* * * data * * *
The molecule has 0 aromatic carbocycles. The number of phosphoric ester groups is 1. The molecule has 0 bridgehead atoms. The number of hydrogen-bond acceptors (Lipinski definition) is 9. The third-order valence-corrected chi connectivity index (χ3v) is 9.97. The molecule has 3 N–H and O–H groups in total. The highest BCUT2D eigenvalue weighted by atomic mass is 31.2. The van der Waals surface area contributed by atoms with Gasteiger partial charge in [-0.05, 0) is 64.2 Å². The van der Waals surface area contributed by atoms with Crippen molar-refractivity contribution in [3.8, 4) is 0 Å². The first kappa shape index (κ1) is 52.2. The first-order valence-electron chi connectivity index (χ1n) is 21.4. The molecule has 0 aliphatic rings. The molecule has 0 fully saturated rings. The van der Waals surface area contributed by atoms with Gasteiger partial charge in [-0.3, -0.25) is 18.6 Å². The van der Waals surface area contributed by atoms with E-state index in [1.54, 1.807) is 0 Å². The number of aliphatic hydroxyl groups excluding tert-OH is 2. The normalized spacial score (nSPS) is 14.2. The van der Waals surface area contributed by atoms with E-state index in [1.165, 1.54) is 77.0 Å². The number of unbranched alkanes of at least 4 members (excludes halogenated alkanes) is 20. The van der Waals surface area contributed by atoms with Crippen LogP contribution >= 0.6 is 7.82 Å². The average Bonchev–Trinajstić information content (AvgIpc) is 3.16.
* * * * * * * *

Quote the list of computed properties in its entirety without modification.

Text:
The molecule has 0 aromatic carbocycles. The number of phosphoric ester groups is 1. The molecule has 0 bridgehead atoms. The number of hydrogen-bond acceptors (Lipinski definition) is 9. The third-order valence-corrected chi connectivity index (χ3v) is 9.97. The molecule has 3 N–H and O–H groups in total. The highest BCUT2D eigenvalue weighted by atomic mass is 31.2. The van der Waals surface area contributed by atoms with Gasteiger partial charge in [-0.05, 0) is 64.2 Å². The van der Waals surface area contributed by atoms with Crippen molar-refractivity contribution in [3.8, 4) is 0 Å². The first kappa shape index (κ1) is 52.2. The first-order valence-electron chi connectivity index (χ1n) is 21.4. The molecule has 0 aliphatic rings. The molecule has 0 fully saturated rings. The van der Waals surface area contributed by atoms with Gasteiger partial charge in [-0.3, -0.25) is 18.6 Å². The van der Waals surface area contributed by atoms with E-state index in [1.54, 1.807) is 0 Å². The number of aliphatic hydroxyl groups excluding tert-OH is 2. The normalized spacial score (nSPS) is 14.2. The van der Waals surface area contributed by atoms with E-state index in [1.165, 1.54) is 77.0 Å². The number of unbranched alkanes of at least 4 members (excludes halogenated alkanes) is 20. The van der Waals surface area contributed by atoms with Crippen LogP contribution >= 0.6 is 7.82 Å². The average Bonchev–Trinajstić information content (AvgIpc) is 3.16.